After 154 Years, Family-Owned Jelly Belly Just Sold Their Company to a Conglomerate

Jelly Belly, a 154-year-old family-owned candy company headquartered in Fairfield, California in the San Francisco Bay Area, just announced plans to sell the company to Ferrara, a Chicago-based food conglomerate.

Jelly Belly headquarters
Jelly Belly headquarters

The sale was announced in a press release issued by the two companies.

Since the 1860s, the Rowland family has operated Jelly Belly. Ownership of the company is now in the sixth generation of the family.

Jelly Belly headquarters
Jelly Belly headquarters

The Jelly Belly factory in Fairfield, California is an iconic place where visitors and tour buses often stop in the Bay Area. It’s also a popular place for locals to take their kids since the tour is inexpensive and you get free candy.

Jelly Belly even opened a museum, documenting the company’s history, last year.

According to the press release, the Rowland family chose Ferrara based on its shared values; the company has also been around for over a century. It’s the organization behind some iconic American candies like Nerds, Sweet Tarts, Black Forest, and more.

“Since our inception almost a century and a half ago, Jelly Belly Candy Company has been focused on providing exciting new flavors and continuous innovation,” said Lisa Brasher, President and Chief Executive Officer of Jelly Belly. “Ferrara’s interest reflects the substantial value of our storied brand, built on our team’s many successes, and the opportunity to drive continued growth.”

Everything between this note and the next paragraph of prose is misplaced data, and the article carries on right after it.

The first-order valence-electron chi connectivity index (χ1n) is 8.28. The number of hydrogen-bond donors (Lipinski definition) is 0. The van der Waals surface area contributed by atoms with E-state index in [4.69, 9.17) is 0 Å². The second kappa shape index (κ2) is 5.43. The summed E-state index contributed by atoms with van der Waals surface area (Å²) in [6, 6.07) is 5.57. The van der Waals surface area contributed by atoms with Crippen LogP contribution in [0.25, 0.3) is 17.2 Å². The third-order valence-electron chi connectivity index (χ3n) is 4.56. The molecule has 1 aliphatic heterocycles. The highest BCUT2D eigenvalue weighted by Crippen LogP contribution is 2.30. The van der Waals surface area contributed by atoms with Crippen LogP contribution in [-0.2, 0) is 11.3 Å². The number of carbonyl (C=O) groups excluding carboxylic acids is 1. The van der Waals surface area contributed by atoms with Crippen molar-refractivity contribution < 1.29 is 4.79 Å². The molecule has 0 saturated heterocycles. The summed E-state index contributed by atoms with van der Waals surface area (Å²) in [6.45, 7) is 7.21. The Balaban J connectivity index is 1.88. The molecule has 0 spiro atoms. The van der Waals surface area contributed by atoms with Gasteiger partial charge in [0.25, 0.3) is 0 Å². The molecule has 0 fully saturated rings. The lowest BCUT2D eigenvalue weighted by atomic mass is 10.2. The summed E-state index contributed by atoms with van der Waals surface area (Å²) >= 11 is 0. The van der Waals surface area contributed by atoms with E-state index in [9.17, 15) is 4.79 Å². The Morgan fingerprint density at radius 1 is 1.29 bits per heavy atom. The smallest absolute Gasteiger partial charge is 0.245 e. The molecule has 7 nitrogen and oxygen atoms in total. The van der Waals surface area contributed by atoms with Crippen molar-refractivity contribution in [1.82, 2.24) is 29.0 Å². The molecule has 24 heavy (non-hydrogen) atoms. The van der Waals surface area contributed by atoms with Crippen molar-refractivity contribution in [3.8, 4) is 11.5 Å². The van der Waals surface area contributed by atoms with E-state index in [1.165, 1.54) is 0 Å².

We can attest to the “continued innovation” part–we recently tried Jelly Belly’s new bubble tea beans!

Jelly Belly headquarters
Jelly Belly headquarters

The sale isn’t official yet, but is expected to close in late 2023.

We hope the new deal brings sweet things for this iconic Bay Area company and for the family.

Thomas Smith

Thomas Smith is a food and travel photographer and writer based in the San Francisco Bay Area. His photographic work routinely appears in publications including Food and Wine, Conde Nast Traveler, and the New York Times and his writing appears in IEEE Spectrum, SFGate, the Bold Italic and more. Smith holds a degree in Cognitive Science (Neuroscience) and Anthropology from the Johns Hopkins University.

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